Meet the Fellows: 2016 Newcombe Fellow Allison Powers Useche


This is one of a series of posts featuring Fellows from the Woodrow Wilson Foundation network.

The Charlotte W. Newcombe Doctoral Dissertation is the nation’s largest and most prestigious award for Ph. D. candidates in the humanities and social sciences addressing questions of ethical and religious values. The 2016 class of Fellows includes Allison Powers Useche, a doctoral candidate in history at Columbia University. In the passage below, Ms. Powers Useche describes a mysterious encounter at a Mexico City archive that contributed to her understanding of relations between the United States and Latin America:

As a legal historian, I pay attention to the ways American power at home and abroad is expressed through the framework of law. Although my research deals with the history of US foreign relations, I rarely address the topic most often explored in films and novels of the genre: espionage. One morning when I was doing archival research in Mexico City, however, I confronted a curious source. There were multiple confidential US State Department memos, all written in Spanish. I was nearing the end of my research trip, after spending over a year piecing together the ways foreign nationals living in United States territories had used a series of Claims Commissions to argue that the American justice system violated international legal norms concerning the protection of life and property. At my final archive to examine Mexican government reactions to the proceedings of one such tribunal, you can imagine my surprise when several folders tagged under the keyword “US-Mexico Claims Commission” contained classified intelligence. These dispatches, all transmitted by “Agente 10-B,” turned out to be an important source for me, because they demonstrated just how high Mexican and United States government officials considered the stakes of this particular tribunal. When I asked the archivist if I could take a look at the Agent’s personal papers, however, she laughed. 10-B? No one knows who he—or she—was! The identity of a spy placed somewhere within the US State Department during the 1930s remains a mystery. My dissertation still focuses on the legal history of United States imperialism, and explains how residents of US annexed territories used international law to challenge the legitimacy of American expansion. But when asked to recount episodes of espionage in the history of US-Latin America relations, I no longer disappoint.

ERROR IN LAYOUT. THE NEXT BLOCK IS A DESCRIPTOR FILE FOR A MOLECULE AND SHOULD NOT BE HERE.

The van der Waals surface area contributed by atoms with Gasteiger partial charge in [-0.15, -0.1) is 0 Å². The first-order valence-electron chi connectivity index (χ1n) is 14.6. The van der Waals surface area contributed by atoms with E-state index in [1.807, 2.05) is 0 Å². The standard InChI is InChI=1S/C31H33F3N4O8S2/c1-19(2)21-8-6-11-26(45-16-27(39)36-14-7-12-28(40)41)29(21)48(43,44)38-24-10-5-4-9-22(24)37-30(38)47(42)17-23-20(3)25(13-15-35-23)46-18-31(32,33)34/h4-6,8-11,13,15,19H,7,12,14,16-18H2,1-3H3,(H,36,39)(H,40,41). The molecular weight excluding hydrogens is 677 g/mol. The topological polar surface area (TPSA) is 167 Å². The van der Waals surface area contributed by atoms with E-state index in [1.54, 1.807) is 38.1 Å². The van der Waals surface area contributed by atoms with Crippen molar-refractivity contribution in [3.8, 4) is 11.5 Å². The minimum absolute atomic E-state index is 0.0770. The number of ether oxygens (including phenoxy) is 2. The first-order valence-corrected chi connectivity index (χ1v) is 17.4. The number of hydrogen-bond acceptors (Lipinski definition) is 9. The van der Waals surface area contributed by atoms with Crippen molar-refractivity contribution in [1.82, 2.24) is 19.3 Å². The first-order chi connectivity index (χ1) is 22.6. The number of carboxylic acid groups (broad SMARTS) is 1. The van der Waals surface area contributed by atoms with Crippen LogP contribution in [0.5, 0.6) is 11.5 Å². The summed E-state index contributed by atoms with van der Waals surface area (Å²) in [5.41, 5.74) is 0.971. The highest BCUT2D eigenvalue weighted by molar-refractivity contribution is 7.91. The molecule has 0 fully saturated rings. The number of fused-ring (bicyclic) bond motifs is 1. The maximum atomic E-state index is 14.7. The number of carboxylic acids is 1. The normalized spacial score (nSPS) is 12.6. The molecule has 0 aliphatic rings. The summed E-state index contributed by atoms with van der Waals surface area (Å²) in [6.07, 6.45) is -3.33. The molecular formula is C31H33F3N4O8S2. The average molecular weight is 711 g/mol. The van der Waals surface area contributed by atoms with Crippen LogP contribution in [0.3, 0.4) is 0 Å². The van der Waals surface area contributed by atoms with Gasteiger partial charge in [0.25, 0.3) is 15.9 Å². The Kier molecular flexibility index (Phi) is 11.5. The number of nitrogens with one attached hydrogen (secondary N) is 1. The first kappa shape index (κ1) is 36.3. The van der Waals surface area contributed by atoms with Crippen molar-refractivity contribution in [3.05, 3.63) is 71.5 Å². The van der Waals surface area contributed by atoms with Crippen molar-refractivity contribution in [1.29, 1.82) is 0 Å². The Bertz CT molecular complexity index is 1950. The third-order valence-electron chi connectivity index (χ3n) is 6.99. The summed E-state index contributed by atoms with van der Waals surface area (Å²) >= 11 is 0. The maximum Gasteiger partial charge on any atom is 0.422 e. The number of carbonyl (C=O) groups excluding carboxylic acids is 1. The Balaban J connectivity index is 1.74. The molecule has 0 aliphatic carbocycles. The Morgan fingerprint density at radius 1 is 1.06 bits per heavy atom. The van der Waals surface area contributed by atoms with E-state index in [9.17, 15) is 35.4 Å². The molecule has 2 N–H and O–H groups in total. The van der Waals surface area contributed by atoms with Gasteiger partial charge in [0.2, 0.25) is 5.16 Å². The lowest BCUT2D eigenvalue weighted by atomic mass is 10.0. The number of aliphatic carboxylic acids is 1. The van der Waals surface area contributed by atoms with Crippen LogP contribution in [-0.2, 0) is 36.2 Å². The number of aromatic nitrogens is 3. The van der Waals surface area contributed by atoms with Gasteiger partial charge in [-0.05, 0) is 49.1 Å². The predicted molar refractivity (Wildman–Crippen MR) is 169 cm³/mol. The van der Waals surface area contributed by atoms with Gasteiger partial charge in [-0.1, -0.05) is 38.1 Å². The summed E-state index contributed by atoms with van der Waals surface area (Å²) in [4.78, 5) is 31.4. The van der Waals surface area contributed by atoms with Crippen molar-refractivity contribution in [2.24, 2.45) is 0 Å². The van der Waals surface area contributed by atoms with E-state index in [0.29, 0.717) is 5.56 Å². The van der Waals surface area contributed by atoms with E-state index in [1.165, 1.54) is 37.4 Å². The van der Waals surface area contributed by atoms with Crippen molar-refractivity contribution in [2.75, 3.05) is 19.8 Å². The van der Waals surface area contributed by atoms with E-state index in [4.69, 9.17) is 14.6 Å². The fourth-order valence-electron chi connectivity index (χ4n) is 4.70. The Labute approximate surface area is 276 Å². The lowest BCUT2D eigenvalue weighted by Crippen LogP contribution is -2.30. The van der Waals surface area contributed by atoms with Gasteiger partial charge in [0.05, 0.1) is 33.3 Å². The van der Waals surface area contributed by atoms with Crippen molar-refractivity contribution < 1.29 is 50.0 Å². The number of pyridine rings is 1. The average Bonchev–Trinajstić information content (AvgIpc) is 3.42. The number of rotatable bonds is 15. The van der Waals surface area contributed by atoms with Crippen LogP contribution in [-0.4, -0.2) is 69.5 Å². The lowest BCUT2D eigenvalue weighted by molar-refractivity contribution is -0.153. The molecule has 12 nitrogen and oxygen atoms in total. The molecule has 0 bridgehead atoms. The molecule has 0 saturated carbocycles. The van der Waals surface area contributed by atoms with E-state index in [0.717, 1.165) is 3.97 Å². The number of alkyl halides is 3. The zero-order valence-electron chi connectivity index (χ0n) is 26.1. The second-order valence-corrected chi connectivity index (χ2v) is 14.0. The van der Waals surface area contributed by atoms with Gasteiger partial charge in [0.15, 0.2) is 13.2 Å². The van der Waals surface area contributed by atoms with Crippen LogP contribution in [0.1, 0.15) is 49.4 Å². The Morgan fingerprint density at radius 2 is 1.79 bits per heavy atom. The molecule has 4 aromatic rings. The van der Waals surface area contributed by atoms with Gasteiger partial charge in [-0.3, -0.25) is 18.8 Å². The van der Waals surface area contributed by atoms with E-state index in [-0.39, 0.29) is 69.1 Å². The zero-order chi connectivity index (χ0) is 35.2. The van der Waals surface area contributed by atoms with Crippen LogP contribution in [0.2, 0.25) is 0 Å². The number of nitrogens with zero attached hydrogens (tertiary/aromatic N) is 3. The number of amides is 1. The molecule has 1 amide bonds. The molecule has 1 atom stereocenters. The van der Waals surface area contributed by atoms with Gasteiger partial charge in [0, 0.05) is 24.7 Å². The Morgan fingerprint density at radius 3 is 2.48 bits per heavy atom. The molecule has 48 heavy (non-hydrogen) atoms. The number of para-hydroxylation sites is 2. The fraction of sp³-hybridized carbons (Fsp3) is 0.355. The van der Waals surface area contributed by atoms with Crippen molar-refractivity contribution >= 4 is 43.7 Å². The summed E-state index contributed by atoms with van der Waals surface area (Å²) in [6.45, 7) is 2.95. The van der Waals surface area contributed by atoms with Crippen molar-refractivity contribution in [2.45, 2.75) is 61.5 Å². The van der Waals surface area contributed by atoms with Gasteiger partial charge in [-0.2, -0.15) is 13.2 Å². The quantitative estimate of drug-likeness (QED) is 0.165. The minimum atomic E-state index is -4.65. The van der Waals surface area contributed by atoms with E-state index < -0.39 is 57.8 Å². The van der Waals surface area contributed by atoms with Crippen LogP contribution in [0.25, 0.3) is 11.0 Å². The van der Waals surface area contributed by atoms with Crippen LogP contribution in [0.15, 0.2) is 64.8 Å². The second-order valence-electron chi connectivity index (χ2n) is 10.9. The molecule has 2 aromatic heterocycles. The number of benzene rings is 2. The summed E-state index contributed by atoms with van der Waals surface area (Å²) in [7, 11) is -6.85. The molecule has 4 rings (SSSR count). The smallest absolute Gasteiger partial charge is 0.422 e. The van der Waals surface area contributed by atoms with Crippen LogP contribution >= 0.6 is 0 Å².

Ms. Powers Useche’s dissertation title is Settlement Colonialism: Law, Arbitration, and Compensation in United States Expansion, 1868–1940. For more information on the 2016 Newcombe Fellows and to see a list of their dissertation titles, click here.


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